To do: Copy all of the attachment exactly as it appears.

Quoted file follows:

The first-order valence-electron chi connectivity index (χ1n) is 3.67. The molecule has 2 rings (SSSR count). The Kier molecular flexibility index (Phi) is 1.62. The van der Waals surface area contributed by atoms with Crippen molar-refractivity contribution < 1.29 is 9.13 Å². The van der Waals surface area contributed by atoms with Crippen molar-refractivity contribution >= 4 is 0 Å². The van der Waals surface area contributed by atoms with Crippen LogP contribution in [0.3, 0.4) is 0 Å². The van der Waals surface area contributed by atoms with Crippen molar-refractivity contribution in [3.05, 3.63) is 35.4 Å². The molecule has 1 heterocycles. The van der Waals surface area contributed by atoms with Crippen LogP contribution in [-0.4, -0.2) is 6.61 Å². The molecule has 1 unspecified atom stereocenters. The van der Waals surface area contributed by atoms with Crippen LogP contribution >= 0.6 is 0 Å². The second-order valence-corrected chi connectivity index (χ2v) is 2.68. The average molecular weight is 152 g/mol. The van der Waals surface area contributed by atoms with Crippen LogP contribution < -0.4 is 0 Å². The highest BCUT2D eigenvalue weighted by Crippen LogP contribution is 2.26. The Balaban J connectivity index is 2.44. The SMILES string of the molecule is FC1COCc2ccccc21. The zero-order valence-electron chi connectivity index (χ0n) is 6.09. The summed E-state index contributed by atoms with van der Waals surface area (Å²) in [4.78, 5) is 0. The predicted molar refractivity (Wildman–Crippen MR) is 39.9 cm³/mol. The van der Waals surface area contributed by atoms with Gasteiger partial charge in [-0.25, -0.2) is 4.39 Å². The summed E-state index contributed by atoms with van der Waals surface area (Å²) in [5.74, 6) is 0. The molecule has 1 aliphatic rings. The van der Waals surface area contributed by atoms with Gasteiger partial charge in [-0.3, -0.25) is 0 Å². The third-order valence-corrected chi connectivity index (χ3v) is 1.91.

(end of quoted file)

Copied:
The first-order valence-electron chi connectivity index (χ1n) is 3.67. The molecule has 2 rings (SSSR count). The Kier molecular flexibility index (Phi) is 1.62. The van der Waals surface area contributed by atoms with Crippen molar-refractivity contribution < 1.29 is 9.13 Å². The van der Waals surface area contributed by atoms with Crippen molar-refractivity contribution >= 4 is 0 Å². The van der Waals surface area contributed by atoms with Crippen LogP contribution in [0.3, 0.4) is 0 Å². The van der Waals surface area contributed by atoms with Crippen molar-refractivity contribution in [3.05, 3.63) is 35.4 Å². The molecule has 1 heterocycles. The van der Waals surface area contributed by atoms with Crippen LogP contribution in [-0.4, -0.2) is 6.61 Å². The molecule has 1 unspecified atom stereocenters. The van der Waals surface area contributed by atoms with Crippen LogP contribution >= 0.6 is 0 Å². The second-order valence-corrected chi connectivity index (χ2v) is 2.68. The average molecular weight is 152 g/mol. The van der Waals surface area contributed by atoms with Crippen LogP contribution < -0.4 is 0 Å². The highest BCUT2D eigenvalue weighted by Crippen LogP contribution is 2.26. The Balaban J connectivity index is 2.44. The SMILES string of the molecule is FC1COCc2ccccc21. The zero-order valence-electron chi connectivity index (χ0n) is 6.09. The summed E-state index contributed by atoms with van der Waals surface area (Å²) in [4.78, 5) is 0. The predicted molar refractivity (Wildman–Crippen MR) is 39.9 cm³/mol. The van der Waals surface area contributed by atoms with Gasteiger partial charge in [-0.25, -0.2) is 4.39 Å². The summed E-state index contributed by atoms with van der Waals surface area (Å²) in [5.74, 6) is 0. The molecule has 1 aliphatic rings. The van der Waals surface area contributed by atoms with Gasteiger partial charge in [-0.3, -0.25) is 0 Å². The third-order valence-corrected chi connectivity index (χ3v) is 1.91.